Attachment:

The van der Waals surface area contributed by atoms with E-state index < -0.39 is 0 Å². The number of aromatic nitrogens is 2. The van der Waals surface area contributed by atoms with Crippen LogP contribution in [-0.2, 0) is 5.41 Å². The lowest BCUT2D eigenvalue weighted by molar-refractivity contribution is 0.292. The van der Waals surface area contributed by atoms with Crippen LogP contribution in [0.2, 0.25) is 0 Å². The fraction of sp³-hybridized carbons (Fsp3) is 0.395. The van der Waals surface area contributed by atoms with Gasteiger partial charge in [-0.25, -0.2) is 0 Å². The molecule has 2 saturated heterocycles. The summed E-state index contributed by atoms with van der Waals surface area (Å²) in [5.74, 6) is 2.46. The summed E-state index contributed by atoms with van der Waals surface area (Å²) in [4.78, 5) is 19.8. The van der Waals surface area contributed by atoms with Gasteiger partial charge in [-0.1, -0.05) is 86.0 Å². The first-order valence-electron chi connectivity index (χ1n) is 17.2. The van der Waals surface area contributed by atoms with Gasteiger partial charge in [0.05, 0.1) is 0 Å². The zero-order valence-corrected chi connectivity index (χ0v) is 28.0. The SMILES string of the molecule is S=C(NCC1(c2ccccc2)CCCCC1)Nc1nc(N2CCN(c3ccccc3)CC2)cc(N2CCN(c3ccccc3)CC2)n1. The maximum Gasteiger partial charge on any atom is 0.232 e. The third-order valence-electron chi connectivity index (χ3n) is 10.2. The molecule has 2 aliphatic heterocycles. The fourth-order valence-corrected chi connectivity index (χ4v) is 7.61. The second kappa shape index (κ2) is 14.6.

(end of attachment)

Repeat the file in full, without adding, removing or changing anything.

The van der Waals surface area contributed by atoms with E-state index < -0.39 is 0 Å². The number of aromatic nitrogens is 2. The van der Waals surface area contributed by atoms with Crippen LogP contribution in [-0.2, 0) is 5.41 Å². The lowest BCUT2D eigenvalue weighted by molar-refractivity contribution is 0.292. The van der Waals surface area contributed by atoms with Crippen LogP contribution in [0.2, 0.25) is 0 Å². The fraction of sp³-hybridized carbons (Fsp3) is 0.395. The van der Waals surface area contributed by atoms with Gasteiger partial charge in [-0.25, -0.2) is 0 Å². The molecule has 2 saturated heterocycles. The summed E-state index contributed by atoms with van der Waals surface area (Å²) in [5.74, 6) is 2.46. The summed E-state index contributed by atoms with van der Waals surface area (Å²) in [4.78, 5) is 19.8. The van der Waals surface area contributed by atoms with Gasteiger partial charge in [-0.1, -0.05) is 86.0 Å². The first-order valence-electron chi connectivity index (χ1n) is 17.2. The van der Waals surface area contributed by atoms with Gasteiger partial charge in [0.05, 0.1) is 0 Å². The zero-order valence-corrected chi connectivity index (χ0v) is 28.0. The SMILES string of the molecule is S=C(NCC1(c2ccccc2)CCCCC1)Nc1nc(N2CCN(c3ccccc3)CC2)cc(N2CCN(c3ccccc3)CC2)n1. The maximum Gasteiger partial charge on any atom is 0.232 e. The third-order valence-electron chi connectivity index (χ3n) is 10.2. The molecule has 2 aliphatic heterocycles. The fourth-order valence-corrected chi connectivity index (χ4v) is 7.61. The second kappa shape index (κ2) is 14.6.